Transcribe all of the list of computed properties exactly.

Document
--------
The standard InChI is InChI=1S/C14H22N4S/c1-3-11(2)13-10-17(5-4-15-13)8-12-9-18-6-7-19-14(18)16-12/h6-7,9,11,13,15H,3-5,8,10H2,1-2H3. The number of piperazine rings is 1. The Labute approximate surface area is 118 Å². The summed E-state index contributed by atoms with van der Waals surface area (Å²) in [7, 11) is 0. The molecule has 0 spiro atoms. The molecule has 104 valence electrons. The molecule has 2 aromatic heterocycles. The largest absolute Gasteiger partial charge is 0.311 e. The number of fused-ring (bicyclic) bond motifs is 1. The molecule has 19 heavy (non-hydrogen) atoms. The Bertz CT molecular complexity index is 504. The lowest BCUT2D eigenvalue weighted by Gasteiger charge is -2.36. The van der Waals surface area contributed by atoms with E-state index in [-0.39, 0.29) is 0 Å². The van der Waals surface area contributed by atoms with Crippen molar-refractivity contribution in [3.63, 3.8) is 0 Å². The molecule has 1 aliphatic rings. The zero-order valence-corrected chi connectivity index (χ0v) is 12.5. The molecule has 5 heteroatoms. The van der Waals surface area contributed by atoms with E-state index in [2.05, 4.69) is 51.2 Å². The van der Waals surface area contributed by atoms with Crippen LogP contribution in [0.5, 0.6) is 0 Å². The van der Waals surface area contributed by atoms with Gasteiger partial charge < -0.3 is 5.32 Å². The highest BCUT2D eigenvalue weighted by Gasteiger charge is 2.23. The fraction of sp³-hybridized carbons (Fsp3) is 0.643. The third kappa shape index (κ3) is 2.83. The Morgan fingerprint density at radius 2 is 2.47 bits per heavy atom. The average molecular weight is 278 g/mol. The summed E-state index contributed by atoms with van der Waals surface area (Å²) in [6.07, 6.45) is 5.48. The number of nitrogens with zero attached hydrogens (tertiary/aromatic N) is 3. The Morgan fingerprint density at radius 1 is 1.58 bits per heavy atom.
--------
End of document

The standard InChI is InChI=1S/C14H22N4S/c1-3-11(2)13-10-17(5-4-15-13)8-12-9-18-6-7-19-14(18)16-12/h6-7,9,11,13,15H,3-5,8,10H2,1-2H3. The number of piperazine rings is 1. The Labute approximate surface area is 118 Å². The summed E-state index contributed by atoms with van der Waals surface area (Å²) in [7, 11) is 0. The molecule has 0 spiro atoms. The molecule has 104 valence electrons. The molecule has 2 aromatic heterocycles. The largest absolute Gasteiger partial charge is 0.311 e. The number of fused-ring (bicyclic) bond motifs is 1. The molecule has 19 heavy (non-hydrogen) atoms. The Bertz CT molecular complexity index is 504. The lowest BCUT2D eigenvalue weighted by Gasteiger charge is -2.36. The van der Waals surface area contributed by atoms with E-state index in [-0.39, 0.29) is 0 Å². The van der Waals surface area contributed by atoms with Crippen molar-refractivity contribution in [3.63, 3.8) is 0 Å². The molecule has 1 aliphatic rings. The zero-order valence-corrected chi connectivity index (χ0v) is 12.5. The molecule has 5 heteroatoms. The van der Waals surface area contributed by atoms with E-state index in [2.05, 4.69) is 51.2 Å². The van der Waals surface area contributed by atoms with Crippen LogP contribution in [0.5, 0.6) is 0 Å². The van der Waals surface area contributed by atoms with Gasteiger partial charge < -0.3 is 5.32 Å². The highest BCUT2D eigenvalue weighted by Gasteiger charge is 2.23. The fraction of sp³-hybridized carbons (Fsp3) is 0.643. The third kappa shape index (κ3) is 2.83. The Morgan fingerprint density at radius 2 is 2.47 bits per heavy atom. The average molecular weight is 278 g/mol. The summed E-state index contributed by atoms with van der Waals surface area (Å²) in [6.07, 6.45) is 5.48. The number of nitrogens with zero attached hydrogens (tertiary/aromatic N) is 3. The Morgan fingerprint density at radius 1 is 1.58 bits per heavy atom.